Wordsmith.org: the magic of words

Wordsmith Talk

About Us | What's New | Search | Site Map | Contact Us  

Previous Thread
Next Thread
Print Thread
#122224 - 02/07/04 02:52 PM Hyena and the King  
Joined: Mar 2000
Posts: 11,613
Jackie Online content
Jackie  Online Content

Carpal Tunnel

Joined: Mar 2000
Posts: 11,613
Louisville, Kentucky
Bingley's post mentioning hyenas made me look them up (I was wondering where all their territory is). Look at the Latin in the etymology--it's still the same!
hyena also hyaena (h-'nə)
n.
Any of several carnivorous mammals of the family Hyaenidae of Africa and Asia, which feed as scavengers and have powerful jaws, relatively short hind limbs, and coarse hair.

[Middle English hiena, from Old French hiene, from Latin hyaena, from Greek huaina, feminine of hs, swine (from its bristly mane like a hog's).]
(Gurunet)

The Latin spelling reminded me of something I've been meaning to ask here: how do most people pronounce the first sound in Oedipus? I was taught it as ed, same as edward. But perhaps some people say eed (rhymes with deed)?
I hope so, 'cause that's the only excuse I could come up with for my not catching on to the character's nickname in a book I'm reading: Rex Eatapuss.



#122225 - 02/07/04 03:07 PM Re: Hyena and the King  
Joined: Sep 2001
Posts: 6,296
Wordwind Offline
Carpal Tunnel
Wordwind  Offline
Carpal Tunnel

Joined: Sep 2001
Posts: 6,296
Piedmont Region of Virginia, U...

The 'ed' pronunciation dominates the local speech of students and teachers alike around here, but the 'eed' is what I hear consistently in educational videos.


Prescriptivist:
First syllable of "Oedipus" == 'eed'

Descriptivist:
First syllable of "Oedipus" == 'ed'


#122226 - 02/07/04 03:11 PM Re: Hyena and the King  
Joined: Mar 2000
Posts: 11,613
Jackie Online content
Jackie  Online Content

Carpal Tunnel

Joined: Mar 2000
Posts: 11,613
Louisville, Kentucky
Ah--many thanks, WW.


#122227 - 02/07/04 03:15 PM Re: Hyena and the King  
Joined: Jan 2004
Posts: 1,475
jheem Offline
veteran
jheem  Offline
veteran

Joined: Jan 2004
Posts: 1,475
California
how do most people pronounce the first sound in Oedipus?

I learned to pronounce it /'EdIpus/ (with /E/ as in let /'lEt/ and /I/ as in two-bit /'tu,bIt/), but during my stuffy phase in college I took to pronouncing it /'id@pus/ (with /i/ as in machine /ma'Sin/ and /@/ as in schwa). The former tends to be US English and the latter British. Hyena, I've always pronounced /haj'in@/ (with /j/ as in yeast /jist/).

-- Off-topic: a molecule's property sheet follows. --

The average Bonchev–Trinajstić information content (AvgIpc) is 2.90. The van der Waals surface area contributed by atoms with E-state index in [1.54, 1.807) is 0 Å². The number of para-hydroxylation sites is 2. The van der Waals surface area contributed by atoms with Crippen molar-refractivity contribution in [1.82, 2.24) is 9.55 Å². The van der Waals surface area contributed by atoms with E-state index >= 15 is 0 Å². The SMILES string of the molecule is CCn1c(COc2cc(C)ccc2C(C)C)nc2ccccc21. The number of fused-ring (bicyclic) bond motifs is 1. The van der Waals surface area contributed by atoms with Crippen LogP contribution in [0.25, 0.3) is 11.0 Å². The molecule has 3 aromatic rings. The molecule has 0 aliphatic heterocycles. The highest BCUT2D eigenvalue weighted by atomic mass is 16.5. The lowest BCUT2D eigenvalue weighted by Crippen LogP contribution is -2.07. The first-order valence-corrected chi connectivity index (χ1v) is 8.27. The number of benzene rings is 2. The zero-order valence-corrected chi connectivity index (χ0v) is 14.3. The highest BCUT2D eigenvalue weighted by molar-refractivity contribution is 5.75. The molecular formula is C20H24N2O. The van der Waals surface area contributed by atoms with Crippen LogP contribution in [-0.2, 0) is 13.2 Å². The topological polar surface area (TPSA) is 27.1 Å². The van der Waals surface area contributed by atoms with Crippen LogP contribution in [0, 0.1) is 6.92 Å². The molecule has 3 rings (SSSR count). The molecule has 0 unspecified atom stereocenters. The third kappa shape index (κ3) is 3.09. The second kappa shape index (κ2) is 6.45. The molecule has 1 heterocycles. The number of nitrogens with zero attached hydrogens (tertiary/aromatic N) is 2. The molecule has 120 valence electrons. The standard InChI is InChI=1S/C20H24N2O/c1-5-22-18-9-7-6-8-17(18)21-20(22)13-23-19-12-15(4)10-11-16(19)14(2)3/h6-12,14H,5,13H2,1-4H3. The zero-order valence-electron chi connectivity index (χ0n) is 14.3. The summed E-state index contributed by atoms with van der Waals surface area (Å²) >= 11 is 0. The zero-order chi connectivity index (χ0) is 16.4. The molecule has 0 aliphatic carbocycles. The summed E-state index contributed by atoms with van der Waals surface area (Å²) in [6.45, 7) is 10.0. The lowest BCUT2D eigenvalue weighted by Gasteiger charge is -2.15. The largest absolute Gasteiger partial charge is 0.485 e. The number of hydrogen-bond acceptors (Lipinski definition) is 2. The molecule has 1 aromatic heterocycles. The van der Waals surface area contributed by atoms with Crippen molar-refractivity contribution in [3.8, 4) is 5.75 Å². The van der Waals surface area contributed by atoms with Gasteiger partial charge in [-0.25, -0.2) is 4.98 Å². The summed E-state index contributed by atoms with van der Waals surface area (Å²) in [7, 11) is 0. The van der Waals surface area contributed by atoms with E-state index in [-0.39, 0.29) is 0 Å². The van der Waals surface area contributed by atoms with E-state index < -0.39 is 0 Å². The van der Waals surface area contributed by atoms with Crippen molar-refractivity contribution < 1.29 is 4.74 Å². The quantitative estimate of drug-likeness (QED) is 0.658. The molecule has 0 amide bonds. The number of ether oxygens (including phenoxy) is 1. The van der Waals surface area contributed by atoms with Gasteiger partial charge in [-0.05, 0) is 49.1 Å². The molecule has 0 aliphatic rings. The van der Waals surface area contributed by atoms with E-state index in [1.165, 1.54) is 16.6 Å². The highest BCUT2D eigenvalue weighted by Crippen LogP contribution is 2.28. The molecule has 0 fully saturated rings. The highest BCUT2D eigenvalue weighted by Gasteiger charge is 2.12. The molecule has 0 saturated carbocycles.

#122228 - 02/07/04 04:37 PM Re: Hyena and the King  
Joined: Nov 2003
Posts: 81
Jenet Offline
journeyman
Jenet  Offline
journeyman

Joined: Nov 2003
Posts: 81
In confirmation of that, I always say and hear /'i:dIp@s/, and I've never heard /'ed-/. Which I take to be indirect evidence that he was never the hero of a Saturday morning cartoon.


#122229 - 02/07/04 04:49 PM Re: Hyena and the King  
Joined: Dec 2000
Posts: 13,803
Faldage Offline
Carpal Tunnel
Faldage  Offline
Carpal Tunnel

Joined: Dec 2000
Posts: 13,803
The original of dipus was pronounced with the sound /OY/ as in 'Oy-vey'. This sound and the , which was pronounced /AY/ as in Ay, caramba!, conflated in medieval Latin to a sound like an Italian E. We are always told to pronounce this as a short E when singing Italianate Church Latin, for what *that's worth.


#122230 - 02/07/04 05:15 PM Re: Hyena and the King  
Joined: Jan 2004
Posts: 1,475
jheem Offline
veteran
jheem  Offline
veteran

Joined: Jan 2004
Posts: 1,475
California
conflated in medieval Latin to a sound like an Italian E

It's probably that Latin, towards the end of the Western Roman Empire, was going through this change, (i.e., æ /aj/ and œ /oj/ > /E/). Although, I use the /'EdIp@s/ pronounciation now, I pronounce Æschylus /'isk@l@s/, though /'Esk@l@s/ is the preferred American pronunciation. Diphthongs yielding simple vowels is a common enough historical change.


#122231 - 02/08/04 04:45 AM Old, old joke  
Joined: Sep 2000
Posts: 2,788
Father Steve Offline
Carpal Tunnel
Father Steve  Offline
Carpal Tunnel

Joined: Sep 2000
Posts: 2,788
Seattle, Washington, USA
A man had a problem with his Doberman, who was named Rex. It seems that Rex had the bad habit of swallowing little kittens whole! The Vet diagnosed the dog's condition as Eatapuss Rex.





Moderated by  Jackie 

Forum Statistics
Forums16
Topics13,877
Posts223,597
Members9,003
Most Online3,341
Dec 9th, 2011
Newest Members
bpatterson0032, Aladitya_khan, JdawgGaming, Hiteshi, JaneJane
9003 Registered Users
Who's Online Now
0 registered members (), 43 guests, and 2 spiders.
Key: Admin, Global Mod, Mod
Top Posters(30 Days)
Top Posters(All Time)
wwh 13,858
Faldage 13,803
Jackie 11,613
tsuwm 10,538
LukeJavan8 8,884
AnnaStrophic 6,511
Wordwind 6,296
of troy 5,400
Disclaimer: Wordsmith.org is not responsible for views expressed on this site. Use of this forum is at your own risk and liability - you agree to hold Wordsmith.org and its associates harmless as a condition of using it.

Home | Today's Word | Yesterday's Word | Subscribe | FAQ | Archives | Search | Feedback
Wordsmith Talk | Wordsmith Chat

© 1994-2017 Wordsmith

Powered by UBB.threads™ PHP Forum Software 7.6.0
Page Time: 0.013s Queries: 13 (0.003s) Memory: 2.6998 MB (Peak: 2.8172 MB) Zlib disabled. Server Time: 2017-05-30 09:32:11 UTC